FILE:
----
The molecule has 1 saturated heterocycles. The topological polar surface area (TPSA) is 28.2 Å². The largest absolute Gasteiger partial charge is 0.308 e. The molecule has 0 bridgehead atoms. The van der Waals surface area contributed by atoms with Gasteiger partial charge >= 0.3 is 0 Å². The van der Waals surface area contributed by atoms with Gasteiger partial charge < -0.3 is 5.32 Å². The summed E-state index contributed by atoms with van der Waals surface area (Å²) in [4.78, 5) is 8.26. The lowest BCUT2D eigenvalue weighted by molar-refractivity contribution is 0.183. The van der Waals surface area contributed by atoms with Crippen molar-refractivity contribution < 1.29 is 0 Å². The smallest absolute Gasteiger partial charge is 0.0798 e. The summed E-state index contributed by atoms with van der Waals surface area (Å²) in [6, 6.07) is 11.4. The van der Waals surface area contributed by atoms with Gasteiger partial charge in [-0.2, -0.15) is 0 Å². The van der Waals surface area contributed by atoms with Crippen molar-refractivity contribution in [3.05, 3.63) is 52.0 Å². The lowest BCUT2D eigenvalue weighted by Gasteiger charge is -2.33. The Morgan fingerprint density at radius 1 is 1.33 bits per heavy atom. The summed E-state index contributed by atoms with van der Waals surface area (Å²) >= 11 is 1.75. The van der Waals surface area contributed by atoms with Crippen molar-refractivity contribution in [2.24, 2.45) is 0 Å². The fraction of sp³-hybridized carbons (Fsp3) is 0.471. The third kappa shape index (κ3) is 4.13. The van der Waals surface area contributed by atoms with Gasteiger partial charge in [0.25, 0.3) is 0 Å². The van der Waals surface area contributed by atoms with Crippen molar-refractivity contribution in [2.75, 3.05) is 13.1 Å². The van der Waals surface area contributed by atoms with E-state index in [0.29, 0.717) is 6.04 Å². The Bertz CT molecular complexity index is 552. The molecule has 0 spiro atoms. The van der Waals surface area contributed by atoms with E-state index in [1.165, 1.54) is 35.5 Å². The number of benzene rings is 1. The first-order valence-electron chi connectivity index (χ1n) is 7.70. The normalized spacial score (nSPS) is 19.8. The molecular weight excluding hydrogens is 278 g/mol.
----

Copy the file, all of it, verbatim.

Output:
The molecule has 1 saturated heterocycles. The topological polar surface area (TPSA) is 28.2 Å². The largest absolute Gasteiger partial charge is 0.308 e. The molecule has 0 bridgehead atoms. The van der Waals surface area contributed by atoms with Gasteiger partial charge >= 0.3 is 0 Å². The van der Waals surface area contributed by atoms with Gasteiger partial charge < -0.3 is 5.32 Å². The summed E-state index contributed by atoms with van der Waals surface area (Å²) in [4.78, 5) is 8.26. The lowest BCUT2D eigenvalue weighted by molar-refractivity contribution is 0.183. The van der Waals surface area contributed by atoms with Crippen molar-refractivity contribution < 1.29 is 0 Å². The smallest absolute Gasteiger partial charge is 0.0798 e. The summed E-state index contributed by atoms with van der Waals surface area (Å²) in [6, 6.07) is 11.4. The van der Waals surface area contributed by atoms with Gasteiger partial charge in [-0.2, -0.15) is 0 Å². The van der Waals surface area contributed by atoms with Crippen molar-refractivity contribution in [3.05, 3.63) is 52.0 Å². The lowest BCUT2D eigenvalue weighted by Gasteiger charge is -2.33. The Morgan fingerprint density at radius 1 is 1.33 bits per heavy atom. The summed E-state index contributed by atoms with van der Waals surface area (Å²) >= 11 is 1.75. The van der Waals surface area contributed by atoms with Crippen molar-refractivity contribution in [2.24, 2.45) is 0 Å². The fraction of sp³-hybridized carbons (Fsp3) is 0.471. The third kappa shape index (κ3) is 4.13. The van der Waals surface area contributed by atoms with Gasteiger partial charge in [0.25, 0.3) is 0 Å². The van der Waals surface area contributed by atoms with Crippen molar-refractivity contribution in [2.75, 3.05) is 13.1 Å². The van der Waals surface area contributed by atoms with E-state index in [0.29, 0.717) is 6.04 Å². The Bertz CT molecular complexity index is 552. The molecule has 0 spiro atoms. The van der Waals surface area contributed by atoms with E-state index in [1.165, 1.54) is 35.5 Å². The number of benzene rings is 1. The first-order valence-electron chi connectivity index (χ1n) is 7.70. The normalized spacial score (nSPS) is 19.8. The molecular weight excluding hydrogens is 278 g/mol.